13. I like infants better than toddlers. There's something so incredible about connecting with someone who has no power of communication but just wants to cuddle and love on you and be comfy. Oh, and poo and spit up.

14. I love fruit so much that I will sometimes eat cake (which I don't particularly like) instead of fruit because I don't feel I've earned the fruit.

15. It wasn't until college that I realized that some people don't eat salad before dinner every night. I also learned there that some people regularly eat dessert after dinner.

16. I love bread. Can't get enough of it. When I was little, I used to eat all the restaurant bread until mom told me I'd fill up on bread then once I got my main course I was so sad that it wasn't as good as the bread. But once I ate a good amount of my main course she'd let me go back to the restaurant bread. We never ate white bread at home, that might be partly why...

17. I love helping people get ready for Shabbos. Last week I was out all Thursday night helping cook and clean, then I went back again Friday morning, then to someone else in the afternoon, and then back to my friends' to finish up. It winds up making me have to rush to get myself ready in time (and sometimes I don't manage finishing everything I wanted to do) which I know isn't really ideal but I feel like Shabbos is so much sweeter when you have to work for it. And these days, since I always eat out, I don't get to do much work for it.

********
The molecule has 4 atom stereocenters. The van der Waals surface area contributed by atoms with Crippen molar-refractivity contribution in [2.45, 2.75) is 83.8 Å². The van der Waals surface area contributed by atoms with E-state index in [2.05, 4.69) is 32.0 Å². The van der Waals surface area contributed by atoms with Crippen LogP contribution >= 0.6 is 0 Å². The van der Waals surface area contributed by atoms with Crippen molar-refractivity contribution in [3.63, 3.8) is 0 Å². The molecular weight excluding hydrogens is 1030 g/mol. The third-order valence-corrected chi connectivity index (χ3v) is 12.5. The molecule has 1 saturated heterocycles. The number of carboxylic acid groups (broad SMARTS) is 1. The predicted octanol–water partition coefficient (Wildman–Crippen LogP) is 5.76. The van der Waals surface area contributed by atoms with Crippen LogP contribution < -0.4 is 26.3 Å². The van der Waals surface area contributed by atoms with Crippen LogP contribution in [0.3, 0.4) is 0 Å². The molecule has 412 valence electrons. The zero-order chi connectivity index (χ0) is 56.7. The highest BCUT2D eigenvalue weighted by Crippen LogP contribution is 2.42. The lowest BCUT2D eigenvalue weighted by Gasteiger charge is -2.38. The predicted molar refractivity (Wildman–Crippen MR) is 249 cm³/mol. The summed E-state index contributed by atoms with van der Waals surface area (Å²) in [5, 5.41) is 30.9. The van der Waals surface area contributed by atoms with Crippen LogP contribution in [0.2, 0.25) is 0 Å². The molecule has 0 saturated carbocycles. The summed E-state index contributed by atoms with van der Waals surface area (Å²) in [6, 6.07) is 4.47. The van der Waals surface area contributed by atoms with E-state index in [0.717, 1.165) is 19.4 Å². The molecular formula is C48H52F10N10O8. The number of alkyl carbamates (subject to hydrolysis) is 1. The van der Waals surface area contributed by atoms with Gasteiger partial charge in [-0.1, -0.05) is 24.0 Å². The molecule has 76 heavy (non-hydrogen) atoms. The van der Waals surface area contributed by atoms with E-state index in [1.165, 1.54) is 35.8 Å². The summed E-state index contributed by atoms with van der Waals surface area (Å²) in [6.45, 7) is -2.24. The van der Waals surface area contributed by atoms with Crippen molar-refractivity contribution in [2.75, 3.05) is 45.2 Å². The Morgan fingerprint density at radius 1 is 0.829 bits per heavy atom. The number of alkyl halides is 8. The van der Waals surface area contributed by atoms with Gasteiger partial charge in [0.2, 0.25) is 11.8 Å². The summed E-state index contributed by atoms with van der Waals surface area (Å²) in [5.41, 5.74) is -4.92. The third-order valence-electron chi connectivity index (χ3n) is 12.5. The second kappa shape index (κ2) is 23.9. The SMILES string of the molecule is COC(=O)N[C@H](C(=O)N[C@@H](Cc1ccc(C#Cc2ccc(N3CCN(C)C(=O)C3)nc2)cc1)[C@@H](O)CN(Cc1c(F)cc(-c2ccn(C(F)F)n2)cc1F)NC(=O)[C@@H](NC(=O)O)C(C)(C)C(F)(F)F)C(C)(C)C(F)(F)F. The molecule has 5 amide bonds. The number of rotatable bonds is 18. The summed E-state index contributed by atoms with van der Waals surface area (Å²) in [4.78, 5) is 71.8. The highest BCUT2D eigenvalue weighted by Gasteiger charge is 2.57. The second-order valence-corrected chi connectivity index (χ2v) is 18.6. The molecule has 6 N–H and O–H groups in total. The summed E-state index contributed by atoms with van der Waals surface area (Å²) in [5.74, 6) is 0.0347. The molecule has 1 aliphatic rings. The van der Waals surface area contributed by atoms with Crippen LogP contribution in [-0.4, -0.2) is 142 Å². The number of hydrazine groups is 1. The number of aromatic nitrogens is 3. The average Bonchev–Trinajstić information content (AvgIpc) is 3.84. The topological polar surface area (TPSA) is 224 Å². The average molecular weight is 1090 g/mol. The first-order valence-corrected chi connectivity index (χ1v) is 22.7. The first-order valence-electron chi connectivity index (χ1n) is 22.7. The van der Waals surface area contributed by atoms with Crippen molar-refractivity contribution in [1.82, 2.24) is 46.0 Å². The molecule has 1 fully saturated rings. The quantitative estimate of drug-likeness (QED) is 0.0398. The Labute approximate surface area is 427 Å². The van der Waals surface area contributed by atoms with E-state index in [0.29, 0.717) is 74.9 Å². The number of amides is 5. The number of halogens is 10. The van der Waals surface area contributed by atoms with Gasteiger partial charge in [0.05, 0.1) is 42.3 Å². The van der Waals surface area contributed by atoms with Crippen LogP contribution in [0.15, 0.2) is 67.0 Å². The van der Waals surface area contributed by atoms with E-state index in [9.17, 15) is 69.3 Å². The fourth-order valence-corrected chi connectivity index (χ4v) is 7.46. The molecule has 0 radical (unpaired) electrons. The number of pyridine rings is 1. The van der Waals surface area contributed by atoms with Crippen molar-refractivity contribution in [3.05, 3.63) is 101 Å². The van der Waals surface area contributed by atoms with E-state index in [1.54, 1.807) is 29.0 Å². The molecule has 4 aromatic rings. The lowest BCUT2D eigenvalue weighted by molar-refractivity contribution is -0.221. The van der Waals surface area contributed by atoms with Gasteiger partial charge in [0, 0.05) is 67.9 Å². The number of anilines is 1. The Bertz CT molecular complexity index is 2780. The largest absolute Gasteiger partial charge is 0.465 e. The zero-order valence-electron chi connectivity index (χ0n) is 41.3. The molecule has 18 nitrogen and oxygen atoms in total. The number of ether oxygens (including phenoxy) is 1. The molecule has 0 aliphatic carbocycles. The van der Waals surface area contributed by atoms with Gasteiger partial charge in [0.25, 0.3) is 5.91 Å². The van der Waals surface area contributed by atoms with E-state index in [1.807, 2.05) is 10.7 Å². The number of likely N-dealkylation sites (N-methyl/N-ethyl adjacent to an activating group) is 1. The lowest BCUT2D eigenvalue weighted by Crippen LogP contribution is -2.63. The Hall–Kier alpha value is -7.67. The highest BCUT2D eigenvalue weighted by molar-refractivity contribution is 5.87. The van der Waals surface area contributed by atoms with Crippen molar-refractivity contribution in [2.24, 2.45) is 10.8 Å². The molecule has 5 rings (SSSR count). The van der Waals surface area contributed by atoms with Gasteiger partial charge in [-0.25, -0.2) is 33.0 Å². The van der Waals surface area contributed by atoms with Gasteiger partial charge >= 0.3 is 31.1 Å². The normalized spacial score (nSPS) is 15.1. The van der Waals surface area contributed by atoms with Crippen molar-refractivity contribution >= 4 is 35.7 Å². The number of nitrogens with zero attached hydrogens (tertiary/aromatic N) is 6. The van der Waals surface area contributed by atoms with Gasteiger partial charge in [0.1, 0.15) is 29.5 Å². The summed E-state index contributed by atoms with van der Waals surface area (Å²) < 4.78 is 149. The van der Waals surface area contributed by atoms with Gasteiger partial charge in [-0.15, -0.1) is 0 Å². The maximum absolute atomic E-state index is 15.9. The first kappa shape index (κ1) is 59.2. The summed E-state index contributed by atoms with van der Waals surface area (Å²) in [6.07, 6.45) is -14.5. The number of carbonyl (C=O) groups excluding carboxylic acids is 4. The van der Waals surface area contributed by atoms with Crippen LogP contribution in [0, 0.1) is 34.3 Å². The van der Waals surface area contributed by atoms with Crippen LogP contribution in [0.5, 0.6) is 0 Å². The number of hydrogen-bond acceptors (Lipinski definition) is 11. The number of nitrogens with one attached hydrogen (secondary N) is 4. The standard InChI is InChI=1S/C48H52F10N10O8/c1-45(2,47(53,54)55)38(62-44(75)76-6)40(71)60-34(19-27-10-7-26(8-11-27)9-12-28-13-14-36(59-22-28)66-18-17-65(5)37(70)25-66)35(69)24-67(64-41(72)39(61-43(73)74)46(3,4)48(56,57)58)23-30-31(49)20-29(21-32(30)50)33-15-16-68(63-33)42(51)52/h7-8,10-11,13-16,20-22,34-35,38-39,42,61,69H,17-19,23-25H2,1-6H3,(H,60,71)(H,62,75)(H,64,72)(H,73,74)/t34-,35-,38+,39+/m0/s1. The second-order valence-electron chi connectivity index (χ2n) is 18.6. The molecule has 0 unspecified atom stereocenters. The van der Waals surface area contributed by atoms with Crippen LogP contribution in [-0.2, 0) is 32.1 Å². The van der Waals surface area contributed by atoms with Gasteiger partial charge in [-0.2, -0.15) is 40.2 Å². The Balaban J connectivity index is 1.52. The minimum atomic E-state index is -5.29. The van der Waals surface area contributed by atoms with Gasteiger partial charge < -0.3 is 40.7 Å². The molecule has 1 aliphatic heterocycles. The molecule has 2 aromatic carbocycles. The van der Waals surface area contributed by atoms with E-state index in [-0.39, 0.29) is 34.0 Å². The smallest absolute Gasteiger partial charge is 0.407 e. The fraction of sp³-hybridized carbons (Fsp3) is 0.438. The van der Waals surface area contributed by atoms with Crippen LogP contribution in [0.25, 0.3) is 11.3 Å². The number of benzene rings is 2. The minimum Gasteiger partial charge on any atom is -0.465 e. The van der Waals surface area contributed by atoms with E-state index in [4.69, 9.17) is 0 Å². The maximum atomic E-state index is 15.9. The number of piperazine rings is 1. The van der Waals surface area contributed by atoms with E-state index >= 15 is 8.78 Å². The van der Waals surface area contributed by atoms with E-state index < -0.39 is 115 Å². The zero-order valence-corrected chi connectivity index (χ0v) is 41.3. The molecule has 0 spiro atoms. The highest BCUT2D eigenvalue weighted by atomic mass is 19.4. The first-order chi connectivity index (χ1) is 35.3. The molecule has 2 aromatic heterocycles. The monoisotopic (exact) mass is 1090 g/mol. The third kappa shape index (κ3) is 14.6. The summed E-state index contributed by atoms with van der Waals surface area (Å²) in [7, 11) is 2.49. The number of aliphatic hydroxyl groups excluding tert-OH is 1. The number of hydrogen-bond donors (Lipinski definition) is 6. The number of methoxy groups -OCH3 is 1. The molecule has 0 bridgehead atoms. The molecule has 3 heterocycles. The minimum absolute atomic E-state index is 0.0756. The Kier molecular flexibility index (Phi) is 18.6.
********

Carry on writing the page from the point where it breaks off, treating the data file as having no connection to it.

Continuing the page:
18. I'm good at talking my way out of speeding tickets.

19. I love living in Israel. I'm not sure I can handle America any more after living here. And I've only done just over half the year.

20. I just got invited to the facebook group of my girl scout troop from when I was little. I didn't really keep up with anyone from Marblehead when I moved to Florida so it's kinda cool to find these people again. And I'm gonna tag some on this so that we can catch up :)

21. I love going to Disney. I'm glad my mom lives in Florida. So far I've always gotten to go to Disney on my Florida trips. They've still all been free. Hopefully that will continue! Kim and I used to go to Disney like once a month. Maybe more. I think we memorized all the rides. We'd try to find cute employees to talk to because we were bored of the rides and needed something to entertain ourselves.

22. I love wine. I'm so happy that kosher wine has evolved. There's some really impressive stuff out there. Friday night is red wine night and Shabbos lunch is white wine night.

23. I like wearing jewelry but I can't buy it. I get totally overwhelmed by all the choices and they're all so similar. So I like getting jewelry as a gift because then I don't have to think.